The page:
Spatchcocked Chicken

Spatchcocked chicken was something new to us just a week or so ago.  

Todd ran across the term while looking through one of the hatchery websites. Strange, the things you learn when you’re looking to buy chicks.

I’ve seen it many times in pictures and it looked good, but I had no idea what it was called and never tried it myself.

A spatchcocked chicken.

The word Spatchcock

Todd and I were talking about this last night.  Where on earth did that word come from.

My curiosity got the best of me and I had to look it up.  

Apparently, it’s thought to have been an Irish abbreviated term for dispatching the cock.  I’m not real sure how that equates, but okay, if you say so.

What is Spatchcocked Chicken

Now that I’ve discovered it, I’m excited to use it more often.

Spatchcock is not only a noun but it’s also a verb.  It’s the technique of removing the spine from a full bird in order to lay it flat for cooking.

A chicken spatchcocked and laying on a pan.
My seasoned spatchcocked chicken ready for the grill.

This not only allows you to season both sides of the bird, but it makes cooking so much easier.

The chicken will lay flat on your grill or pan making it pretty much an even thickness.

This makes cooking SO MUCH faster and the bird is much more evenly cooked.

Why hadn’t I thought of this before???

Grilling a Spatchcocked chicken

This technique makes cooking chicken on the grill a breeze.

We did this last weekend.

Cutting the back out can be a bit of a pain, but it’s not too awful bad.  I used a pair of Pampered Chef utility scissors.  

Everything I’ve read said to use kitchen shears.  But, I don’t have kitchen shears, so I’m not sure if they’d be easier to use or not.

Finished. Fresh from the grill.

Once you have the back cut out of it, open it up so you’re looking at the inside.  In the middle of the breast bone make a small cut lengthwise along the center.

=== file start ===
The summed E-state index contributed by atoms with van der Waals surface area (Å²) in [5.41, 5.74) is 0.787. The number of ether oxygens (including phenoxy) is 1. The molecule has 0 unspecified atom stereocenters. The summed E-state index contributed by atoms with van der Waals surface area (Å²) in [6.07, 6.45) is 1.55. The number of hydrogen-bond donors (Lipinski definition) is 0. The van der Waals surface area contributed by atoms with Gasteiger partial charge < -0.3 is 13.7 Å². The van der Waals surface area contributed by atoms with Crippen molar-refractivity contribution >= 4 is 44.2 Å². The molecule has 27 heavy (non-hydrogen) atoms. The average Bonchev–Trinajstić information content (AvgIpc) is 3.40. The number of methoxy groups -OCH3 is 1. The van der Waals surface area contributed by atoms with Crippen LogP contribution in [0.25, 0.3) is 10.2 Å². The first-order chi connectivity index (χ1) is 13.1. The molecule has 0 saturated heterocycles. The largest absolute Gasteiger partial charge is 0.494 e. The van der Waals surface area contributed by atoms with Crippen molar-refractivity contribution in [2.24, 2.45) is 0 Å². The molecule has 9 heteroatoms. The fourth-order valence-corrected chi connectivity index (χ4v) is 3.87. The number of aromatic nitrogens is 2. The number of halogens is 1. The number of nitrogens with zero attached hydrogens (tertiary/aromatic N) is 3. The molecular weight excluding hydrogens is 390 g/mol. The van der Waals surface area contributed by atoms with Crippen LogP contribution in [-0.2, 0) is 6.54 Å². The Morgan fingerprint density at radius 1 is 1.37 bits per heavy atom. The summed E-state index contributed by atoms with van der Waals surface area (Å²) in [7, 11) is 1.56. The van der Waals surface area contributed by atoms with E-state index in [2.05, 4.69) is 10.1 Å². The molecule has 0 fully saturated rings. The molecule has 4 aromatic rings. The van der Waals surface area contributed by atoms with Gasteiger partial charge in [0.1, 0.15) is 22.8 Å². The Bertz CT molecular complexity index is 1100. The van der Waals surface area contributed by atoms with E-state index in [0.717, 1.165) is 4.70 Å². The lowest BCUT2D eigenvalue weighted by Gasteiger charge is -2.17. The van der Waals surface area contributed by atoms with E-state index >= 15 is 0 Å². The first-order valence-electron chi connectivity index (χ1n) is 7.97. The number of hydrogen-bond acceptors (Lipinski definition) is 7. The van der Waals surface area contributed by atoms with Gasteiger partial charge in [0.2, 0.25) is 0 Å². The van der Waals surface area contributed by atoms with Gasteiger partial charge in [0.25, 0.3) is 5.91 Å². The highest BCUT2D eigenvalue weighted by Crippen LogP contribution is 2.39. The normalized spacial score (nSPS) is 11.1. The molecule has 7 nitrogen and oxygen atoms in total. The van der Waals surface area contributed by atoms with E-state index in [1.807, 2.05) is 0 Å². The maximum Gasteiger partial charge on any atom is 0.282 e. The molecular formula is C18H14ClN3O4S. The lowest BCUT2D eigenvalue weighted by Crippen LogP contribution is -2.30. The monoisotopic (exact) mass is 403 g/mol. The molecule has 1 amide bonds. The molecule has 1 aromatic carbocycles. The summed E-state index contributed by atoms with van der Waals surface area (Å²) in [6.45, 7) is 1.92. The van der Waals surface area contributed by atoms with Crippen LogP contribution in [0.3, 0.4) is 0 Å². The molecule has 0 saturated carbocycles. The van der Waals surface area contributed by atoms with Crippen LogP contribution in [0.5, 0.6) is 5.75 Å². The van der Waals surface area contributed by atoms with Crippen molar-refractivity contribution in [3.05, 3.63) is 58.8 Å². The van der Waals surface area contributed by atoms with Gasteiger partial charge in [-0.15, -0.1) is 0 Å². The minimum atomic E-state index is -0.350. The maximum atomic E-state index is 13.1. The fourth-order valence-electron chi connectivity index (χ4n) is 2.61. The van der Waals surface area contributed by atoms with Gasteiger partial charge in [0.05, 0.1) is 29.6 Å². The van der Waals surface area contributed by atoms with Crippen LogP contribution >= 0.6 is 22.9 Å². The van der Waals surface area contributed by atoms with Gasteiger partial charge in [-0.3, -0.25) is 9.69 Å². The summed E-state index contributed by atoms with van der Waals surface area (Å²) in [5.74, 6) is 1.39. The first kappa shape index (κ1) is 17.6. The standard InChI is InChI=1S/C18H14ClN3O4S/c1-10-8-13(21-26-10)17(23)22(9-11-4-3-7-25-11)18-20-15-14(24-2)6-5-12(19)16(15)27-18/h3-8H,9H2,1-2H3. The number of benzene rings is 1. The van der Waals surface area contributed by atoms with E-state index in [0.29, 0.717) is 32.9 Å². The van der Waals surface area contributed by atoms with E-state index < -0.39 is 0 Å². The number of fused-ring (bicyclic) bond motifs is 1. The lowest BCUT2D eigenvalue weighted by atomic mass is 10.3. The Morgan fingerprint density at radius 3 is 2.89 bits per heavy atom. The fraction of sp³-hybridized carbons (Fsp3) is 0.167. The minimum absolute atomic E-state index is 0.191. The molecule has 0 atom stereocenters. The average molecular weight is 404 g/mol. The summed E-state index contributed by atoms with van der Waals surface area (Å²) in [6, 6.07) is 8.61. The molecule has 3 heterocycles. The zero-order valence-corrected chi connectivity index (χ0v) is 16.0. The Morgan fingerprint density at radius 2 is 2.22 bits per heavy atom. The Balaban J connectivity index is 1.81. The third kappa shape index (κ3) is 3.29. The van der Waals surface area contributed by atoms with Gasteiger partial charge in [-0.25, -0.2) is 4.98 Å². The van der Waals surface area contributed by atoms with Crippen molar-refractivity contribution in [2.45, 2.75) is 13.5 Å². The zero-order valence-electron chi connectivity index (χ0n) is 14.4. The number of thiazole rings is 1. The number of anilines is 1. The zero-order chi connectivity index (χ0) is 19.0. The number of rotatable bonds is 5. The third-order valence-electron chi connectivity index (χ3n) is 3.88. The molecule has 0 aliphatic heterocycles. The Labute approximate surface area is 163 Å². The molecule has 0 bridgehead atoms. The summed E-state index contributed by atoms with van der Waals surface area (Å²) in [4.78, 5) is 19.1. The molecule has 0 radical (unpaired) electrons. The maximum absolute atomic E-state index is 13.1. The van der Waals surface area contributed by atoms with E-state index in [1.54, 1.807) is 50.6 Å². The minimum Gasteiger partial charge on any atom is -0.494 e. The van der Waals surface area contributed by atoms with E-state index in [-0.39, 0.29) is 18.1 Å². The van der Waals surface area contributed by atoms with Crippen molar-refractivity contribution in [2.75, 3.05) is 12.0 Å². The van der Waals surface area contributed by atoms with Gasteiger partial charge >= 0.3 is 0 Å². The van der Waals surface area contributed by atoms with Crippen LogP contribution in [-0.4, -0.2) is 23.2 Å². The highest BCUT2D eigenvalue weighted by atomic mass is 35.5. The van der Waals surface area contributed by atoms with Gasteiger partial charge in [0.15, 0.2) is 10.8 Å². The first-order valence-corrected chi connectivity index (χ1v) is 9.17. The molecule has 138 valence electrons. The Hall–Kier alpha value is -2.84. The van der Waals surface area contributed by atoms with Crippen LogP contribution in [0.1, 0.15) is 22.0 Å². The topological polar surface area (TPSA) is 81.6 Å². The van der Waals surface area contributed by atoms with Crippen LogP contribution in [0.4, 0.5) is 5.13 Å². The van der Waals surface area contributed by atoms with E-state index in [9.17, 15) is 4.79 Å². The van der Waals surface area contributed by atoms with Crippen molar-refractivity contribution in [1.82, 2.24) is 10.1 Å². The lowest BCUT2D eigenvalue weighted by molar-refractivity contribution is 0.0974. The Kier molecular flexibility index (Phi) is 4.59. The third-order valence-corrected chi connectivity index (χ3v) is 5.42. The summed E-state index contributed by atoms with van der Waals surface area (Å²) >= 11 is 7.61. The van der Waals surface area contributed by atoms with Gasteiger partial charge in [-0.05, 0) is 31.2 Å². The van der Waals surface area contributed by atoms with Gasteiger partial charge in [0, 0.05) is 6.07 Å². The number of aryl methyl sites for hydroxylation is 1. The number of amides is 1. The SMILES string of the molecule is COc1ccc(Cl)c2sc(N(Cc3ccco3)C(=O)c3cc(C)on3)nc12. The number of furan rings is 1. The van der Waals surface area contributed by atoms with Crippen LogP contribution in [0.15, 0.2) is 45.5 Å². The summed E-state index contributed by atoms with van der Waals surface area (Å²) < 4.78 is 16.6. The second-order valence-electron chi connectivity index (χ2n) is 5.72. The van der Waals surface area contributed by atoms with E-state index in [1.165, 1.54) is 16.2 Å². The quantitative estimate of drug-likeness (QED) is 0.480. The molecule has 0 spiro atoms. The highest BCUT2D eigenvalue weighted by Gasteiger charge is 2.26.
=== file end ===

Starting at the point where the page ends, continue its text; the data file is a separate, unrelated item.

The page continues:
This just allows the breast area to open up fully so that the bird will lay flat.  

With just that small cut you can flatten the bird with your hand.

Now you can season the entire bird, inside and out.  It’s amazing.

We used Enchanted Herbals Meatloaf Seasoning and then I sprayed it (both sides) with an organic Ghee spray so it wouldn’t stick to the grill.

(Yes, that’s the fine china.)

I know it’s meatloaf seasoning, but it’s so good on so many more things.  I’m trying it on everything these days. 

Roasted potatoes are the next thing I want to try it on. That sounds so good.

We cooked that entire bird in about 30 to 40 minutes.  Todd actually did the cooking so I can’t say exactly, but it was done in no time.

It’s so good.  

Did you already know about this amazing technique?

Are we the only ones who didn’t know about this?

If you’ve tried it before, let me know how it worked for you.

What do you season it with?  Are there any secrets I haven’t figured out yet?  

Do you have another cool way of cooking chicken?  If you’d like to share, I love to listen.

If you decide to give this a try, I’d really like to know how it turns out. Let me know in the comments!!

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